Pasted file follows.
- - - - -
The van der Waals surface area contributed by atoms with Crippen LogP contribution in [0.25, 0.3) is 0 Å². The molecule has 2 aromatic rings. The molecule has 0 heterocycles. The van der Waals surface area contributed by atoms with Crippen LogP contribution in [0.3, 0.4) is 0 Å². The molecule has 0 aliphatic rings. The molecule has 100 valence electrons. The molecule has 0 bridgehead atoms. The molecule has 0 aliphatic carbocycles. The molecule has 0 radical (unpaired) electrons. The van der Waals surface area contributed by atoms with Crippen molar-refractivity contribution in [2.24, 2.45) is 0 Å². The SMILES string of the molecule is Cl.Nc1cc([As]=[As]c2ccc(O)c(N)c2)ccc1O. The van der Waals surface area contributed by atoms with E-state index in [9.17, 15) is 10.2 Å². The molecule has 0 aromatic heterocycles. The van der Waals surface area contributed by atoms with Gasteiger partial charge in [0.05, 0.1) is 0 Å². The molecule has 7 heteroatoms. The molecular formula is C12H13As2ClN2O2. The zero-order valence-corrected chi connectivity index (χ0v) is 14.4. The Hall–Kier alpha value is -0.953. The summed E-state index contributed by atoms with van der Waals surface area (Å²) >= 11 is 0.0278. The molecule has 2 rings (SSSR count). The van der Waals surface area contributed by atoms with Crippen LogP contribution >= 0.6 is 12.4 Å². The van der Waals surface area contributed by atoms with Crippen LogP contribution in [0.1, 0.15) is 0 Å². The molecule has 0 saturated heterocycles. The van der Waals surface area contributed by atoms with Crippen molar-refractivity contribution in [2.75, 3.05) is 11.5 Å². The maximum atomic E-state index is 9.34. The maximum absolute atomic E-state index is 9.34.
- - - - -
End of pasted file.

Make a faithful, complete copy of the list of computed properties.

The van der Waals surface area contributed by atoms with Crippen LogP contribution in [0.25, 0.3) is 0 Å². The molecule has 2 aromatic rings. The molecule has 0 heterocycles. The van der Waals surface area contributed by atoms with Crippen LogP contribution in [0.3, 0.4) is 0 Å². The molecule has 0 aliphatic rings. The molecule has 100 valence electrons. The molecule has 0 bridgehead atoms. The molecule has 0 aliphatic carbocycles. The molecule has 0 radical (unpaired) electrons. The van der Waals surface area contributed by atoms with Crippen molar-refractivity contribution in [2.24, 2.45) is 0 Å². The SMILES string of the molecule is Cl.Nc1cc([As]=[As]c2ccc(O)c(N)c2)ccc1O. The van der Waals surface area contributed by atoms with E-state index in [9.17, 15) is 10.2 Å². The molecule has 0 aromatic heterocycles. The van der Waals surface area contributed by atoms with Gasteiger partial charge in [0.05, 0.1) is 0 Å². The molecule has 7 heteroatoms. The molecular formula is C12H13As2ClN2O2. The zero-order valence-corrected chi connectivity index (χ0v) is 14.4. The Hall–Kier alpha value is -0.953. The summed E-state index contributed by atoms with van der Waals surface area (Å²) >= 11 is 0.0278. The molecule has 2 rings (SSSR count). The van der Waals surface area contributed by atoms with Crippen LogP contribution >= 0.6 is 12.4 Å². The van der Waals surface area contributed by atoms with Crippen LogP contribution in [0.1, 0.15) is 0 Å². The molecule has 0 saturated heterocycles. The van der Waals surface area contributed by atoms with Crippen molar-refractivity contribution in [2.75, 3.05) is 11.5 Å². The maximum atomic E-state index is 9.34. The maximum absolute atomic E-state index is 9.34.